Transfer the mixture to the bowl of an electric mixer fitted with the paddle attachment. Beat on high speed until cool. Reduce the speed to low and add the butter; mix until thoroughly incorporated. Increase the speed to medium-high and beat until the frosting is light and fluffy.

Add the vanilla and white chocolate and continue mixing until combined. If the frosting is too soft, put the bowl in the refrigerator to chill slightly, then beat again until it is the proper consistency. If the frosting is too firm, set the bowl over a pot of simmering water and beat with a wooden spoon until it is the proper consistency.

Make sure cupcakes are completely cool before frosting. Top with white sprinkles, powdered sugar, or white nonpareils.

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Reese’s Peanut Butter Cup Cake


I’ve always had an affinity for making candy-inspired desserts (heath cupcakes, candy cane cookies, candy corn cupcakes, and sour patch watermelon cupcakes). When thinking about what to make for Brian’s dad’s birthday, he mentioned his dad’s love for Reese’s Peanut Butter Cups and I was eager to try out a cake version. Truth be told, the chocolate cake tasted pretty standard to me, but the peanut butter frosting was amaazzinnng—perfectly rich, creamy, and sweet with just the right amount of powdered sugar.






I used this recipe for the chocolate cake, but made three revisions: 1) I left out the vinegar, 2) I added in 2 oz of melted dark chocolate and 2 oz of melted German chocolate along with the wet mixture, and 3) I slowly stirred in one cup of boiling water at the very end before baking (a trick I learned to make the cake extra moist).

I used the frosting from this site. Crumble up Reese’s Peanut Butter Cups for the top.

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Red Hot Cupcakes


I’ve read a lot of baking books. I love the cupcake-specific ones, and especially ones that include a pretty picture with every recipe. But some compilations are a little too predictable. Baked: New Frontiers in Baking, on the other hand? Innovative pairings, fool-proof measurements, high-quality, interesting ingredients. So once I tried their peanut-butter, cookie-crumb pie recipe (and it was a success!), I couldn’t wait to try another. This recipe, featured here, combines spicy-sweet cinnamon with rich, bright-colored red velvet.






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Peanut Butter, Nutella & Chocolate Cookie Mini Pies


No matter the time of year, ice-cold treats always taste a little better to me than everything else. Ice cream is of course at the top of that list, but I’ve also always been a sucker for random frozen cookies or candy bars. That’s why I was so excited to find this recipe in Baked: New Frontiers in Baking. I’ve never totally swooned over regular pies but these ones have a) a chocolate cookie crust (like an oreo) and b) a creamy, cool, rich filling. Peanut butter is delicious, but it can be a little too much for me sometimes, so I went for half peanut butter, half nutella. Oh, and once again, I had to make them in mini form.




{Extra filling + extra cookies that hadn’t been crumbled into pie crust = delicious treat}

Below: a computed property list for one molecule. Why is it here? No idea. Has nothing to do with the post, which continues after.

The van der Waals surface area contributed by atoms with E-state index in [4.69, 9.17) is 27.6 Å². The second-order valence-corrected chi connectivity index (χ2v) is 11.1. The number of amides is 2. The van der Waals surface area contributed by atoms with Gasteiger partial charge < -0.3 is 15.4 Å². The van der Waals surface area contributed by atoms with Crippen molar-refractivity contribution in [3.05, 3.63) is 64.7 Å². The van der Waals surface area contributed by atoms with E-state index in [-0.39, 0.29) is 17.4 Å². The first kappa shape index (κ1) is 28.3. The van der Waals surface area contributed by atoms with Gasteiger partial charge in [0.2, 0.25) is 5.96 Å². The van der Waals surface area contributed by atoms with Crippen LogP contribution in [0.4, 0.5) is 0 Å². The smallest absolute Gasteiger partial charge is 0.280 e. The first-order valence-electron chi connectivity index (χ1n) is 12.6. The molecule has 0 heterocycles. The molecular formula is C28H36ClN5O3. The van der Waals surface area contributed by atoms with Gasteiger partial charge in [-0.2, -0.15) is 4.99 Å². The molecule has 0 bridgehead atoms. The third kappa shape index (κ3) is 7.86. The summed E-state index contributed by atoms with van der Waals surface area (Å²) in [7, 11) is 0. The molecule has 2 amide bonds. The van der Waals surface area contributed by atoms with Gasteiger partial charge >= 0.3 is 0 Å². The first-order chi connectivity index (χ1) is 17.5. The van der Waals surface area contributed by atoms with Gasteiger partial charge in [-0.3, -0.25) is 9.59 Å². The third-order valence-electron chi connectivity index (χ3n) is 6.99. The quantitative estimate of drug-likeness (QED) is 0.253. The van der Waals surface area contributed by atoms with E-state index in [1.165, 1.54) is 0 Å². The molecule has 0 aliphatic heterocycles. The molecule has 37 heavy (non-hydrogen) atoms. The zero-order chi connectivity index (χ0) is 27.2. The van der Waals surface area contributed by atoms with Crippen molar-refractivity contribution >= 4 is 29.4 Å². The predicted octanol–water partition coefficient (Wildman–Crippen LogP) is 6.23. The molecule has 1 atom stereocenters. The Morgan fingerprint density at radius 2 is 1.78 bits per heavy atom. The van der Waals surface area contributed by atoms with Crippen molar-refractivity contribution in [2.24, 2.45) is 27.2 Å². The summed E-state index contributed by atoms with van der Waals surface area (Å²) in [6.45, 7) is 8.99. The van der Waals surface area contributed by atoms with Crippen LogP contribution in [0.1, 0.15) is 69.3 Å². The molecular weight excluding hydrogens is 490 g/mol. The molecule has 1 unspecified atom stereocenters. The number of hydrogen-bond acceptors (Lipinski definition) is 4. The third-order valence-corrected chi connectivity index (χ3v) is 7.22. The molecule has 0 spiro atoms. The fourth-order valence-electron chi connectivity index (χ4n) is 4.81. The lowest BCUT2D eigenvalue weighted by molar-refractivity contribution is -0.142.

{I also used some extra filling and cookies to make mini frozen cookie sandwiches}




{White chocolate hot sauce}


Peanut Butter Pie
with Cookie Crust
and Easy Hot Fudge Sauce (from Baked: New Frontiers in Baking)

For the chocolate cookie crust:
30 chocolate wafer cookies (about 6 ounces)
1 Tbs. sugar
6 Tbs. unsalted butter, melted

For the peanut butter filing with chocolate bottom:
½ cup (3 ounces) semisweet chocolate chips
½ teaspoon light corn syrup
8 ounces cream cheese, at room temperature
½ cup creamy peanut butter, ½ cup nutella
2 tablespoons pure vanilla extract
¾ cup firmly packed dark brown sugar
1½ cups heavy cream

For the easy hot fudge sauce:
6 ounces milk chocolate, finely chopped
6 ounces dark chocolate (64% cacao), (or make with white chocolate)
finely chopped
1 cup heavy cream
¼ cup light corn syrup

Chocolate cookie crust:
1) In a food processor, grind the cookies to a very fine powder. You should have about 1½ cups. Put the crumbs in a bowl and stir in the sugar. 2) Pour the butter over the crumb mixture and mix until well combined. The mixture will feel wet. Turn the crumb mixture out into paper-lined cupcake tins and press it into the bottom and up the sides. (Once frozen, the paper liners will easily peel away.) You can use the back of a large spoon to even out the crust. 3) Put the crust in the refrigerator while you make the filling.

Peanut butter filling with chocolate bottom
1) Melt the chocolate chips in a microwave oven or in a double boiler. Add the corn syrup and stir to combine. Use a spatula to spread the chocolate in a thin layer on the bottom of the chilled pie crust. 2) Put the crust back in the refrigerator while you make the peanut butter filling. Put the cream cheese, peanut butter, nutella, vanilla, and brown sugar in the bowl of an electric mixer fitted with the paddle attachment. Beat on medium speed until well combined and completely smooth. Set aside. 3) In a clean bowl, use the mixer fitted with the whisk attachment to whip the cream until soft peaks form. Remove the bowl from the mixer and, with a rubber spatula, gently fold the whipped cream into the peanut butter mixture until the mixture is uniform in color. 4) Pour the mixture into the prepared crust and freeze for at least 4 hours. Once the pie is frozen, you can cover it with aluminum foil and freeze for up to 3 days.

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Vanilla Heath Bar Cupcakes


Heath bars have always been one of my favorites. Ever since my older sister first introduced me to their insanely addictive combination of milk chocolate and English toffee, I couldn’t help but feel a little elitest about them. The ingredients exhibit a sense of sophistication so superior to regular candy bars featuring some other crowd favorite, like caramel, peanut butter, or nuts. Is that ridiculous? Probably. But there is definitely something about toffee (maybe its rarity in recipes?) that sets it apart from the rest.

I used to love heath bars mixed into shakes, or crumbled on top of big, freezing bowls of ice cream. Most candy bars are an utter disappointment (not to mention a mess) when they start to melt, but I love what a little sunshine (or quick pop in the microwave) can do to a heath bar. The outer chocolate becomes smooth and creamy, while the inner toffee somehow maintains its crunch.




Because I’ve never been a die-hard chocolate fan, I decided to abandon normal convention and make vanilla-toffee cupcakes instead. By the time I finished the super-sweet English toffee-flavored cupcakes, I worried about overdoing it with the frosting, so I went with a more-butter, less-powdered-sugar variation that came out just sugary enough.